Funny, because that was the argument I used to have with people (from San Francisco) about eight years ago. They said I was a dinosaur who didn’t understand the new economy. I said, “Give me examples of how this is suppose to be profitable.” Well, I don’t know if we’ve proven it to be profitable, but we have seen that it is part of the way a band gets heard in 2017.
Projekt’s two new releases for March 17th:
Lorenzo Montana: phase IX Purchase the CD (limited edition of 300) for $14 at Projekt. Bandcamp download code included in the package with your order. Stream & download at Bandcamp. Italian soundcomposer Lorenzo Montana’s first American solo-release; these electronic, ambient mindscapes form nine phases of a trip of the psyche focusing on the floating / experimental side of his work. He’s collaborated with Alio Die on Holographic Codex (Projekt, 2015), and released 15 albums to date, including the 5-CD Labyrinth collaboration series with Pete Namlook (founder of Germany’s Fax label).
Erik Wøllo: Different Spaces Purchase the 2-CD for $17 at Projekt. Bandcamp download code included in the package with your order. Stream & download at Bandcamp. High Res Studio Master at Spotted Peccary.A diverse and sweeping tapestry revealing wide-ranging and wide-angled electronic compositions. The music traverses the different spaces that occupy an artist’s creative thoughts across mesmerizing landscapes of distinctive panoramas, rhythmic realms, and engaging, engulfing atmospheres.
Today I dropped by Burnside Distribution. They’re Projekt’s new American distributor, based here in Portland in the St. John’s area of town, right by Cathedral Park (and the lovely St Johns Bridge). Good people, looking forward to good things!
Hi. As of today, Black tape for a blue girl’s These fleeting moments has 1 review at Amazon and 0 reviews at iTunes. I’m hoping more than one of you enjoyed the album! : ) I’d love to see more reviews at Amazon & iTunes, letting people who haven’t been following the band know the new music is loved and supported.
I’m sure you read Amazon reviews just like I do, and when there is one – or no – review, you think, “Must not be very good, if nobody bought it and reviewed it. Pass.”
You don’t have to write a novel, or even consider yourself a great writer. The idea is an honest comment from a real person, sharing a bit of your enjoyment of the music.
Thanks for helping out with this!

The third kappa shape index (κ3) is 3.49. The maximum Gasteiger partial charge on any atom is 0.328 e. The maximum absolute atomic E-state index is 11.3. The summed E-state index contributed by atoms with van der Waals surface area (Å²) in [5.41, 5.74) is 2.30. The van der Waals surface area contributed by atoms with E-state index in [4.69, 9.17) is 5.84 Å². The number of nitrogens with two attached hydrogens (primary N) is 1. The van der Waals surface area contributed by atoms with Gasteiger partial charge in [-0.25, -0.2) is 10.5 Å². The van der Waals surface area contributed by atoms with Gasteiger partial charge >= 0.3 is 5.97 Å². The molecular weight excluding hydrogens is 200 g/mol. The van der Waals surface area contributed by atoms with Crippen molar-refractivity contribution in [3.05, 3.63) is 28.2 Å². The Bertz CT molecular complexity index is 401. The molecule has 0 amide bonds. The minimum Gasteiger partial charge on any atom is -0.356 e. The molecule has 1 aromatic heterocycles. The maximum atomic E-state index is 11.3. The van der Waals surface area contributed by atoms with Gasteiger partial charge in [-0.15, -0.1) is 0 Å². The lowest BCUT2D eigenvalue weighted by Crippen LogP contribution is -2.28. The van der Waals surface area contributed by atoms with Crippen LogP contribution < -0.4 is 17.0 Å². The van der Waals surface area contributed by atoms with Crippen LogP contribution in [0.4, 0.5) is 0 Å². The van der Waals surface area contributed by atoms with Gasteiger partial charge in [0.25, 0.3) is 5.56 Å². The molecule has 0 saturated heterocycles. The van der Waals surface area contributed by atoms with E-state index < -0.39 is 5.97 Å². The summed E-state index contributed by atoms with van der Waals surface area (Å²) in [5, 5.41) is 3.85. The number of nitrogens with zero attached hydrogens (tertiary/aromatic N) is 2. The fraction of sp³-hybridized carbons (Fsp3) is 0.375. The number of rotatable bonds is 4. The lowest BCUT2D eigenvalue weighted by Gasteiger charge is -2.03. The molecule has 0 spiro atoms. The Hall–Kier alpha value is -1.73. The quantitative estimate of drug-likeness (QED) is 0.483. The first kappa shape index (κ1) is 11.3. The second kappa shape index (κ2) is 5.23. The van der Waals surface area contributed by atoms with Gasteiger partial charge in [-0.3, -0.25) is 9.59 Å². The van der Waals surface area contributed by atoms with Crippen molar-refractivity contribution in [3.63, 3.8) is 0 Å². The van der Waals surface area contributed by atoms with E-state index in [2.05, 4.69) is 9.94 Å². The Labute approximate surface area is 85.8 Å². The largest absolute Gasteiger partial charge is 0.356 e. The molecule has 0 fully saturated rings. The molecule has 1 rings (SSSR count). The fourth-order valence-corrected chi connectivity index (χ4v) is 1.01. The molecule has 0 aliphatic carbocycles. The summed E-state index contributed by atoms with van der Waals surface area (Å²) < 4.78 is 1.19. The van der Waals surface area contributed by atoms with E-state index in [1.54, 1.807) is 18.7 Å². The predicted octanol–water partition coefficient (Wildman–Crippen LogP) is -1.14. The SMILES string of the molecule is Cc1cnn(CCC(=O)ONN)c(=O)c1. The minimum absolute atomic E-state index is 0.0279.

Orders placed at the Projekt webstore this month include a download card for a copy of Forrest Fang’s Letters To The Farthest Star
From Projekt’s Sam Rosenthal: The year draws to a close. Projekt’s webstore shipped out 2813 CDs, while our Bandcamp store sold 4735 album downloads. Yes! There are still people buying music. Projekt and all of the artists I work with appreciate your purchases! Our music also is played on streaming sites, but it takes an average of 279 plays on Spotify to bring in a buck; those of you who purchase things (or contribute to our crowdfunding campaigns) are the people who make it possible for us to continue to create.
A big THANKS for supporting Projekt’s artists with your investment in our work!!!
2016 was busy for Projekt, with a number of releases in the electronic/ambient genres and a few in the goth/darkwave genres. Here are two lists for you; I find it interesting to see how the top-10 differs between physical and digital sales.
Top selling physical items in the Projekt webstore 1 Forrest Fang: The Sleepwalker’s Ocean (2-CD) (limited edition, last few copies left) 2 Erik Wollo: Star’s End 2015 (Silent Currents 4) (CD) 3 Erik Wollo & Byron Metcalf: Earth Luminous (CD) 4 Mercury’s Antennae: Beneath the Serene (CD) 5 Black Tape For A Blue Girl: These fleeting moments (Limited deluxe edition) (CD) 6 Steve Roach: Shadow of Time / This Place to Be 2-pack (3-CD) 7 Chuck Van Zyl: The XYL File (Limited Edition CD) * 8 Stratosphere: Rise (CD) 9 Steve Roach: Emotions Revealed 10 Steve Roach & Robert Logan: Biosonic / Second Nature 2-Pack (2CD)
Top selling downloads in the Projekt Bandcamp store 1 Steve Roach & Robert Logan: Second Nature 2 Forrest Fang: The Sleepwalker’s Ocean 3 Erik Wollo: Star’s End 2015 (Silent Currents 4) 4 Erik Wollo & Byron Metcalf: Earth Luminous 5 Steve Roach & Robert Logan: Biosonic 6 Steve Roach: Emotions Revealed 7 Steve Roach: Structures From Silence (Deluxe 3-CD 30th Anniversary Remastered Edition) 8 Steve Roach: Shadow of Time 9 Steve Roach: Mystic Chords & Sacred Spaces (complete edition) 10 Loren Nerell: The Venerable Dark Cloud (extended reissue)
* The only non-Projekt artist on this list is Chuck Van Zyl
Miami’s New Times ran a feature on Black Tape For A Blue Girl
Projekt’s Black Friday / Cyber Monday sale is on! Sale ends 11:59 PM; Tuesday November 29th.
We’re giving away a free copy of the 2011 Steve Roach / Erik Wollo collaborative CD, The Road Eternal with every order over $50 (total before shipping). While supplies last!
Sam picked eight albums that sort of / kind of represent the history of the Projekt sound at the Bandcamp Daily. See what he chose.